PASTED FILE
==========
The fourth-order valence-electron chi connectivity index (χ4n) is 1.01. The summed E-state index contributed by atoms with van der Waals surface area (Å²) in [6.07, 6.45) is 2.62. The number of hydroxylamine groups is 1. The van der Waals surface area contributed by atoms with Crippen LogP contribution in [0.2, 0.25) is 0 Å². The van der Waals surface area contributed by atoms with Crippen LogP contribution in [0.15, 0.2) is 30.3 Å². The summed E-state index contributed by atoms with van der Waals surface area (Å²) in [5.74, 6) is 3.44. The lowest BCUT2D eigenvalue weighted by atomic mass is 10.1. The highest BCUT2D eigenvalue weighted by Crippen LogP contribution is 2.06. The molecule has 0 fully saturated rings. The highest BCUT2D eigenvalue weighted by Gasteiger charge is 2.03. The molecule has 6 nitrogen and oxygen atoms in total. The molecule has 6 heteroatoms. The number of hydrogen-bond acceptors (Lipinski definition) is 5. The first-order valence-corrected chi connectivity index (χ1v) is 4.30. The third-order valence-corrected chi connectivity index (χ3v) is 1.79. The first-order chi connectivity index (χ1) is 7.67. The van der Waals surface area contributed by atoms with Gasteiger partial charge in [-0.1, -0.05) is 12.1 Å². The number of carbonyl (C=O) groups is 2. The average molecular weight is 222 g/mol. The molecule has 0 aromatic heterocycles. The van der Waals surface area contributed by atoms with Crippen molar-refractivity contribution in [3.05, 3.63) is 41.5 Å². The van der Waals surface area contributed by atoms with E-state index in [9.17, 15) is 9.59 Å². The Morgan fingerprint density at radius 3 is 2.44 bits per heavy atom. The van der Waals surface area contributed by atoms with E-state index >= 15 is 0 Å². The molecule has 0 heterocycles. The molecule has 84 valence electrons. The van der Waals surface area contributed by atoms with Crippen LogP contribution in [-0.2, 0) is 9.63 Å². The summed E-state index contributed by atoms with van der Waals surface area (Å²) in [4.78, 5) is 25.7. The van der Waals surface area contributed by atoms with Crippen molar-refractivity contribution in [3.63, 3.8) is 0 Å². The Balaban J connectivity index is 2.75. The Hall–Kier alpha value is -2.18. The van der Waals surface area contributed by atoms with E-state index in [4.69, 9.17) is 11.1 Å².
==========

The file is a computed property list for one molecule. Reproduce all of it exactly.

The fourth-order valence-electron chi connectivity index (χ4n) is 1.01. The summed E-state index contributed by atoms with van der Waals surface area (Å²) in [6.07, 6.45) is 2.62. The number of hydroxylamine groups is 1. The van der Waals surface area contributed by atoms with Crippen LogP contribution in [0.2, 0.25) is 0 Å². The van der Waals surface area contributed by atoms with Crippen LogP contribution in [0.15, 0.2) is 30.3 Å². The summed E-state index contributed by atoms with van der Waals surface area (Å²) in [5.74, 6) is 3.44. The lowest BCUT2D eigenvalue weighted by atomic mass is 10.1. The highest BCUT2D eigenvalue weighted by Crippen LogP contribution is 2.06. The molecule has 0 fully saturated rings. The highest BCUT2D eigenvalue weighted by Gasteiger charge is 2.03. The molecule has 6 nitrogen and oxygen atoms in total. The molecule has 6 heteroatoms. The number of hydrogen-bond acceptors (Lipinski definition) is 5. The first-order valence-corrected chi connectivity index (χ1v) is 4.30. The third-order valence-corrected chi connectivity index (χ3v) is 1.79. The first-order chi connectivity index (χ1) is 7.67. The van der Waals surface area contributed by atoms with Gasteiger partial charge in [-0.1, -0.05) is 12.1 Å². The number of carbonyl (C=O) groups is 2. The average molecular weight is 222 g/mol. The molecule has 0 aromatic heterocycles. The van der Waals surface area contributed by atoms with Crippen molar-refractivity contribution in [3.05, 3.63) is 41.5 Å². The van der Waals surface area contributed by atoms with E-state index in [9.17, 15) is 9.59 Å². The Morgan fingerprint density at radius 3 is 2.44 bits per heavy atom. The van der Waals surface area contributed by atoms with E-state index >= 15 is 0 Å². The molecule has 0 heterocycles. The molecule has 84 valence electrons. The van der Waals surface area contributed by atoms with Crippen LogP contribution in [-0.2, 0) is 9.63 Å². The summed E-state index contributed by atoms with van der Waals surface area (Å²) in [4.78, 5) is 25.7. The van der Waals surface area contributed by atoms with Crippen molar-refractivity contribution in [3.63, 3.8) is 0 Å². The Balaban J connectivity index is 2.75. The Hall–Kier alpha value is -2.18. The van der Waals surface area contributed by atoms with E-state index in [4.69, 9.17) is 11.1 Å².